Our social culture romanticizes antiquity.  Generationally, we have all embraced a love for a time come and gone, finding a real interest in nostalgia, though only in the most idyllic ways.  We pick and choose the rosey bits that make us swoon and yearn for “a simpler time”.  Call the movement “Hipster”, but giving it a name isn’t really relevant, because this social trend is not new, and it just picks up the pieces from eras relegated to the history books.  In rare instances, bringing back the old isn’t such a bad idea though: Old film cameras are always a treasure; vintage cars draw the eyes of passers by; my favorite is vintage bikes, and not because it is “trendy”, I actually enjoy what they offer in their existence.  

A knowledgeable bike enthusiast will suddenly stop and excitedly point to a bike rack, everyone else will just see beater bikes neglected and left to time.  But, upon closer inspection, in that rack there is an old Schwinn cruiser, a once-beautiful Peugeot, and a nameless steel lugged piece of art gone the way of the thrifty commuter.  I see these bikes all around town here in Burlington, and it is the same in cities and college campuses everywhere.  These antiques bought off a friend, Craig’s List, or found in forgotten shed, can be brought up to rideable condition and will continue to be for countless years.

With care and maintenance, the bicycle from years ago will ride well into the future and far beyond where the eye can see.  Their construction came from a time where the mindset was, “Built to last”.  In “those days”, there was no concept of planned obsolescence, no “Race only” builds, just two triangles and wheels designed to get one from point A to point B and back, again and again.  To me, this is special.  The idea that a product is built to last a lifetime, and then another, because it is both a tool and a toy, is beautiful.  Now, in a world where everything needs to be as new as possible and only last the duration until the next new item comes about, the old steady steeds continue to plug along like diesel engines of the bike world.
This summer, I finally took my interest to ground and started to buy up old bikes for cheap.  I wanted to see these relics, lost to attics and garages, brought back to the streets, renewed and ready to continue the journey to wherever the rider desires.  I knew the task of sanding rusted parts, oiling seized chains, and tracking down odd-sized tires was going to be a pain, but it is a labor of love to me.  To be able to bring a bike back from the brink, and see if put to use again is like releasing a wild animal back into its natural habitat.  I feel invigorated, a great sense of accomplishment, and I feel good for providing a service others benefit from.  I sell the bikes for low prices, and get college kids going places faster and smiling because they now have a unique bike with character.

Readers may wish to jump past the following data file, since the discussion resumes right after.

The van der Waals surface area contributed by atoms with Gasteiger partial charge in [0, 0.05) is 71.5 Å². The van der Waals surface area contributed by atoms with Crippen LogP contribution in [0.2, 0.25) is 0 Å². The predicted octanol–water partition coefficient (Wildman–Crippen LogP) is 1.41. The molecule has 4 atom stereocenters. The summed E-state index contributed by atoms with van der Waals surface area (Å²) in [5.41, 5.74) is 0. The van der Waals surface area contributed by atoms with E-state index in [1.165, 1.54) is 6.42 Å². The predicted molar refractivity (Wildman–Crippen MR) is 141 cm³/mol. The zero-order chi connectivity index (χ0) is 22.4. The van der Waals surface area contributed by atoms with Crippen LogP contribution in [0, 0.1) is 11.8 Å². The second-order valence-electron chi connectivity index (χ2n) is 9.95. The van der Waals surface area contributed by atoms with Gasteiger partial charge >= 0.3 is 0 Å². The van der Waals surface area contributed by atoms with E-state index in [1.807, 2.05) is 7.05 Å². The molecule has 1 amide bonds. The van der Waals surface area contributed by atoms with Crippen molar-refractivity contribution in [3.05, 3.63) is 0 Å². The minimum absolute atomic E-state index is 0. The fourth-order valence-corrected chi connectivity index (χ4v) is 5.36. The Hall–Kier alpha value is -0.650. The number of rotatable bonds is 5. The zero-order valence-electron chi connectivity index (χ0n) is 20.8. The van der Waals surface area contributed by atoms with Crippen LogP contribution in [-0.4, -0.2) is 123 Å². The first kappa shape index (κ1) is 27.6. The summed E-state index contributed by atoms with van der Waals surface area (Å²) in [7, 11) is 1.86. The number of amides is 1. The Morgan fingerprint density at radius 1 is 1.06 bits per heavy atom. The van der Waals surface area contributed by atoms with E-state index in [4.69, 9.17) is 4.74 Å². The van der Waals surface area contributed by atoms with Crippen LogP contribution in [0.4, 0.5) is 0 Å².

One of my online hunts lead me to a Schwinn Speedster, an old 3-speed town bike in green.  For the cost of $100, plus $40 for a new tire, tube, and brake cable/housing, this wicked ride was back in action.  I have decided to keep it for myself this time.  I couldn’t be more pleased; It creaks, it isn’t perfect, and it is slightly uncomfortable.  It is my imperfect but trusty ride, ready to go get groceries or cruise the bike path, which I did today.  As we zipped north along Lake Champlain on such a gorgeous Autumn afternoon, I pondered the return on investment of this project.  Frankly, I don’t think there is a real measure for the return I received.  With the sun lazily drifting through the tree canopy, the staccato of the trunks flashing by, and the gleam of the lake, this Schwinn and I clanked, hummed, and creaked a very happy and relaxing couple of miles to shed the stress of life.  

This same experience could have been had on a bike from a department store or  aboard a multi-thousand dollar piece of engineering.  Instead the participants were a tired twenty-something and a rejuvenated 1973 Schwinn Speedster.  The simplicity of the adventure on a quiet afternoon reminded me why the bicycle is such a special part of my life:  No matter what is happening in my day, regardless of the weather, when I climb into the saddle and set off, I am in my “happy place”.  Riding is my escape, and to be able to do it wherever and whenever is magical.  To provide someone else with an enjoyable escape or an affordable means of transportation, far outweighs the actual or personal cost of the process.  Finding old bikes, getting them out into the world and under happy faces is what makes it all worth it for me.  A Classic with refreshed life is able to give the rider that same feeling.